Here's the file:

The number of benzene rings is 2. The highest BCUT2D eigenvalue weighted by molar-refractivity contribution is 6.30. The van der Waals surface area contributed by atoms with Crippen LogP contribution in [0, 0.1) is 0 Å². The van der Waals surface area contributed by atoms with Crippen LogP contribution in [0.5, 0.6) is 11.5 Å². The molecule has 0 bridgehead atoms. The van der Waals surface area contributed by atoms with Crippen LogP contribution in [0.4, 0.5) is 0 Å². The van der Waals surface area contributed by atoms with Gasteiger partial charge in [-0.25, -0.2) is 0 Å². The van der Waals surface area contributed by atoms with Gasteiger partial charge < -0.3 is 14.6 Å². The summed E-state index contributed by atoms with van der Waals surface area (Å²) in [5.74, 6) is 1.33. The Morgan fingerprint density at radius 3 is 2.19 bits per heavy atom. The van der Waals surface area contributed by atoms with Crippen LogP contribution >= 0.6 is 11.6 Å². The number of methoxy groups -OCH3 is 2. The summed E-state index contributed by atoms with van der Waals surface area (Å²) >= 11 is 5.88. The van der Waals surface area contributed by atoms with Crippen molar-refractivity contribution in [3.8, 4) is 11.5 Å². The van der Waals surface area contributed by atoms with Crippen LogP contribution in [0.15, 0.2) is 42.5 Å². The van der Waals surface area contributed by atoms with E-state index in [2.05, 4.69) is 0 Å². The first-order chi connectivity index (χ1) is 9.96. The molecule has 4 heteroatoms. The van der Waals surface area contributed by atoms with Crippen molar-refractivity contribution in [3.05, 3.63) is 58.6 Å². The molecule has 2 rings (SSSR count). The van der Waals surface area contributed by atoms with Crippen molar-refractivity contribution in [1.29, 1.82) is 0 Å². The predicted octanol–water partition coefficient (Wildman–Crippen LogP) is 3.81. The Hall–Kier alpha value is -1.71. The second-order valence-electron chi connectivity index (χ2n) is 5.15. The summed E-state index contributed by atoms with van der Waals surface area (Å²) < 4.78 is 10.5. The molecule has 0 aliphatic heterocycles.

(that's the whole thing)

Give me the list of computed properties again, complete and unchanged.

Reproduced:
The number of benzene rings is 2. The highest BCUT2D eigenvalue weighted by molar-refractivity contribution is 6.30. The van der Waals surface area contributed by atoms with Crippen LogP contribution in [0, 0.1) is 0 Å². The van der Waals surface area contributed by atoms with Crippen LogP contribution in [0.5, 0.6) is 11.5 Å². The molecule has 0 bridgehead atoms. The van der Waals surface area contributed by atoms with Crippen LogP contribution in [0.4, 0.5) is 0 Å². The van der Waals surface area contributed by atoms with Gasteiger partial charge in [-0.25, -0.2) is 0 Å². The van der Waals surface area contributed by atoms with Gasteiger partial charge < -0.3 is 14.6 Å². The summed E-state index contributed by atoms with van der Waals surface area (Å²) in [5.74, 6) is 1.33. The Morgan fingerprint density at radius 3 is 2.19 bits per heavy atom. The van der Waals surface area contributed by atoms with Crippen LogP contribution >= 0.6 is 11.6 Å². The number of methoxy groups -OCH3 is 2. The summed E-state index contributed by atoms with van der Waals surface area (Å²) >= 11 is 5.88. The van der Waals surface area contributed by atoms with Crippen molar-refractivity contribution in [3.8, 4) is 11.5 Å². The van der Waals surface area contributed by atoms with Crippen LogP contribution in [0.15, 0.2) is 42.5 Å². The van der Waals surface area contributed by atoms with E-state index in [2.05, 4.69) is 0 Å². The first-order chi connectivity index (χ1) is 9.96. The molecule has 4 heteroatoms. The van der Waals surface area contributed by atoms with Crippen molar-refractivity contribution in [3.05, 3.63) is 58.6 Å². The molecule has 2 rings (SSSR count). The van der Waals surface area contributed by atoms with Crippen molar-refractivity contribution in [1.29, 1.82) is 0 Å². The predicted octanol–water partition coefficient (Wildman–Crippen LogP) is 3.81. The Hall–Kier alpha value is -1.71. The second-order valence-electron chi connectivity index (χ2n) is 5.15. The summed E-state index contributed by atoms with van der Waals surface area (Å²) < 4.78 is 10.5. The molecule has 0 aliphatic heterocycles.